In 1769 he became a partner of Mathew Boulton, a large hardware dealer and manufacturer, of Birmingham, England. Previously Mr. Boulton had built engines after the plans of Savery, hence, he undoubtedly discerned the great improvement over all engines then in use, that this new discovery was sure to prove. He was a man of wealth, and, in all probability, his personal knowledge of such matters greatly aided his faith. No other can be given, for he was obliged to advance over $229,000 before Watt had so completely perfected his engine that its operations yielded profit. But his confidence was not misplaced. The immense Birmingham manufactory, which employed over one thousand hands, was ultimately driven to its utmost capacity to supply the constantly increasing demand for steam engines. It was first applied to coinage in 1783, from thirty to[417] forty thousand milled coins being struck off in an hour as a test. Boulton & Watt sent two complete mints to St. Petersburg, and for many years executed the entire copper coinage of England.

Watt was the first to conceive the idea of warming buildings by steam. He was the first to make a copying-press; he also contrived a flexible iron pipe with ball and socket joints, to adapt it to the irregular riverbed, for carrying water across the Clyde. At the time of his death he was fellow of the Royal Societies of London, and Edinburgh correspondent of the French Institute, and foreign associate of the Academy of Sciences. He was buried beside Boulton, in Handsworth Church; his statue, by Chantery, is in Westminister Abbey. The pedestal bears the following inscription:

"Not to perpetuate a name Which must endure while the peaceful arts flourish, But to show That mankind have learned to honor those Who best deserve their gratitude, The King, His Ministers, and many of the Nobles And Commoners of the Realm, Raised this Monument to James Watt, Who, directing the force of an original Genius, Early exercised in philosophic research, To the improvement of The Steam Engine, Enlarged the resources of his Country, Increased the power of man, and rose to an eminent place Among the most illustrious followers of Science And the real benefactors of the World. Born at Greenock, MDCCXXXVI, Died at Heathfield, in Staffordshire, MDCCCXIX."

[418] The properties of steam had been known to a certain extent for centuries. In the seventeenth century attention was frequently directed by ingenious workers to the uses of steam in performing simple but laborious occupations, such as pumping water out of the mines. To other purposes steam was imperfectly applied, but it remained for Watt to make more practical and efficient use of it.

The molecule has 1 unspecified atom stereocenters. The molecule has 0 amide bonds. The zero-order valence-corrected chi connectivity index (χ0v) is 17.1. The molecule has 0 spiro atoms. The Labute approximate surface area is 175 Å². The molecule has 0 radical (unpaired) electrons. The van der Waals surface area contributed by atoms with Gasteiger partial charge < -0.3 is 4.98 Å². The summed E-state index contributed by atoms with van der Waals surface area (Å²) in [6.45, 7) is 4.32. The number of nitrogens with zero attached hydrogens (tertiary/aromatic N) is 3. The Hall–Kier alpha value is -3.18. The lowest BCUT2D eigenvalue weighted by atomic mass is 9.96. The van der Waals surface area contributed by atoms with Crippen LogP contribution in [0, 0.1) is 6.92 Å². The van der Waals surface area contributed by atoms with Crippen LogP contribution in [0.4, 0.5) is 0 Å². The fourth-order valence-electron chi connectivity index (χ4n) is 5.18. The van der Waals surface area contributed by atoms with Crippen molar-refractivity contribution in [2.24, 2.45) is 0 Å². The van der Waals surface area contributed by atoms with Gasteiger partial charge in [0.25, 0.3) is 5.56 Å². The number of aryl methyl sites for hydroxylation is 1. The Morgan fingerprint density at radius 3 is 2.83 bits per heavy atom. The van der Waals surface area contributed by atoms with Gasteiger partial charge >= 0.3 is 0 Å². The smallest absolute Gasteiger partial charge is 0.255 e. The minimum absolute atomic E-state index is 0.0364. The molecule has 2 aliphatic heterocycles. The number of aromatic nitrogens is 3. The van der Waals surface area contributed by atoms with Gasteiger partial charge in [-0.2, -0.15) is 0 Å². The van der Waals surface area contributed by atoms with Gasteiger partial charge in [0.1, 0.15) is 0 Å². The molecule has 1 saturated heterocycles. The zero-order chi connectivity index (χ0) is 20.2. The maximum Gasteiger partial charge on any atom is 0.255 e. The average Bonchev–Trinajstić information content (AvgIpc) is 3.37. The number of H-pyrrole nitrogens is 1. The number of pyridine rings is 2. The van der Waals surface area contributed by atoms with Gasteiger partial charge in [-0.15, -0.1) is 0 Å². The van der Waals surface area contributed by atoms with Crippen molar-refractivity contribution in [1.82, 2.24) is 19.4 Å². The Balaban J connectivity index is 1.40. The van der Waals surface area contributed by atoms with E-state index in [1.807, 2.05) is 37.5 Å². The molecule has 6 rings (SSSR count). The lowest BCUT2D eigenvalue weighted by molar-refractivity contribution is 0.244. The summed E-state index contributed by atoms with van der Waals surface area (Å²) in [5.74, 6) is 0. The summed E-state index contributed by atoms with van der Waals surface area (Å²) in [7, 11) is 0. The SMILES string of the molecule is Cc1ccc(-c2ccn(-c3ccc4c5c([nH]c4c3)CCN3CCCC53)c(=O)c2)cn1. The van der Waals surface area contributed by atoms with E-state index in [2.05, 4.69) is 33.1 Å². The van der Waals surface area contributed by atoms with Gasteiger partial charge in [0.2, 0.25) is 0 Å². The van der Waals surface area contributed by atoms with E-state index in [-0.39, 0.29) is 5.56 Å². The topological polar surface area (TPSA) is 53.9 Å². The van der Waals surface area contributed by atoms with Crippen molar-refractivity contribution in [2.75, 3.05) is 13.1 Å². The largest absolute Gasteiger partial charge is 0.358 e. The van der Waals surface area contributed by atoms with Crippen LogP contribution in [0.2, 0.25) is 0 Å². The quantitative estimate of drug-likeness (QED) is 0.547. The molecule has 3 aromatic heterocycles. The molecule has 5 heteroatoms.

This, indeed, is the history of almost every useful art. A discovery, which, after it is known, seems so simple that every one wonders why it remained hidden for so many years, yet proves simple enough to immortalize the name of the fortunate inventor. It is said there was hardly a physical science or one art with which Watt was not intimately acquainted. His philosophical judgment kept pace with his ingenuity. He studied modern languages, and was acquainted with literature. His memory was extremely tenacious, and whatever he once learned he always had at his command; and yet this brave earnest worker and gifted man was a sufferer from ill-health all his life. With constitutional debility, increased by anxiety and perplexity during the long process of his inventions, and the subsequent care of defending them in court; yet, through constant temperance and watchfulness over his peculiar difficulties, his life was preserved to the great age of eighty-three years. He had in his character the utmost abhorrece for all parade and presumption, and, indeed, never failed to put all such imposters out of countenance by the manly plainness and honest intrepidity of his language and manner. In his temper and disposition he was not only kind and affectionate, but generous and considerate of the feelings of all around him, and gave the most liberal assistance[419] and encouragement to all young persons who proved any indication of talent, or applied to him for patronage or advice. He was twice married, and left his two sons, long associated with him in his business, to carry out some of his plans and discoveries of the great utility and power of steam. All men of learning and science were his cordial friends, and such was the influence of his mild character and perfect firmness and liberality, even to pretenders of his own accomplishments, that he lived to disarm even envy itself, and died the peaceful death of a Christian without, it is thought, a single enemy.

Memorial for James Watt